The “payload”, in this case, refers to the last saved temperature readout; so, every time we received a temperature readout from our sensor via the mqtt server, we stored it in the blockchain directly: no way to miss any transaction, every readout is stored in the blockchain sequentially and the chain can’t be broken!
Acting on threshold values – IoT decision making
In our design, we wanted to send a message when temperature went up a certain threshold… but that is really hard to simulate! The sensors temperature variance is really slow: even if you put it in a hot place, it takes its time to update the sensor value. So, we “cheated” using the sensor button: if the button present in the sensor was pressed, it triggered the message sending flow. Really easy to do on Node-RED:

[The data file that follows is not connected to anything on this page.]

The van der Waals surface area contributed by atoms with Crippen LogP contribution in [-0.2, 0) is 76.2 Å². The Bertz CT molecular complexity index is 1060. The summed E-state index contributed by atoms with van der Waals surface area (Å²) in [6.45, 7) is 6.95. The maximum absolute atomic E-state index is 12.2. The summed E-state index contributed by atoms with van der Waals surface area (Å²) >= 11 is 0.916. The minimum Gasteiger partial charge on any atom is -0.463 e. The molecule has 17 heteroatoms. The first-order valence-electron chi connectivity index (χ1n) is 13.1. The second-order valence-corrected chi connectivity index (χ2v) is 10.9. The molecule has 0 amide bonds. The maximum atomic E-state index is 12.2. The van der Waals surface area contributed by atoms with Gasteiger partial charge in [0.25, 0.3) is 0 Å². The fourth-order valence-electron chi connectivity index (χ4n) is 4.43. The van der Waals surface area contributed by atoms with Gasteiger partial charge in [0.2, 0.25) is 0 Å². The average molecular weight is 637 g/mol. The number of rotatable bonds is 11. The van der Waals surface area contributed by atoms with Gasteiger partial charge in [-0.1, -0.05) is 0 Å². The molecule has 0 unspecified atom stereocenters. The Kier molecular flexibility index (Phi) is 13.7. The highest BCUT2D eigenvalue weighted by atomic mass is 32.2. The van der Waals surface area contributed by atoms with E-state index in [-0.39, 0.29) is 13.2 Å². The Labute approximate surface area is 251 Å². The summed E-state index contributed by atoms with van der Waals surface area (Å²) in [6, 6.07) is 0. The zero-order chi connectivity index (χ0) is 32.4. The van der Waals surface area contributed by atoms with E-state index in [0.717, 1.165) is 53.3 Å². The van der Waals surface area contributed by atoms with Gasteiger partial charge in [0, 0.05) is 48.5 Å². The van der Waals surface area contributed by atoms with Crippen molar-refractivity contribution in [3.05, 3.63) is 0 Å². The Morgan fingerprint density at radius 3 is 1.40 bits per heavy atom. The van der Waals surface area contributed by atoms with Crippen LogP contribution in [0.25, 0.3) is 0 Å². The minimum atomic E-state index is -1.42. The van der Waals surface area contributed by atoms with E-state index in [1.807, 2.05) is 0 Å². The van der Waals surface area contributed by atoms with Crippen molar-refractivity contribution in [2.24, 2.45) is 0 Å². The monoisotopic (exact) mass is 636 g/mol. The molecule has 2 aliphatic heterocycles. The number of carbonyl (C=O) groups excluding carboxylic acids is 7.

Once the alert condition was fulfilled, we continued the flow to two different subflows: sending the message to the B1 backend and sending the message via Telegram.
B1 Backend – .NET Core App hosted on SAP Cloud Platform on Cloud Foundry
We could have sent the message, via B1 Service Layer, directly from Node-RED; but we wanted to use the CloudFoundry building block… so we followed @Ralphive ‘s tutorial on CloudFoundry and used his .NET Core demo app.
We made two simple changes to the example project:
First, we created a new service for posting B1 Activities. The example app already connects to ServiceLayer, so we used the already estabilished connection to create an activity with the current time-stamp (adjusting the time zome variance between Nice and the server location) and a custom message containing the sensor readout.
After that, we created a new APIContoller, that is, a REST service for receiving a temperature value. We could have saved temperature values on the already provided Postgres database, but for the sake of simplicity, we just used the POST method to send the alert message to the B1 backend using the method shown in the last screenshot.
After compiling the project and uploading it to SAP Cloud Platform via CloudFoundry using the .NET Core buildpack, we had our own webservice bridge for sending messages to the B1 backend from our Node-RED flow!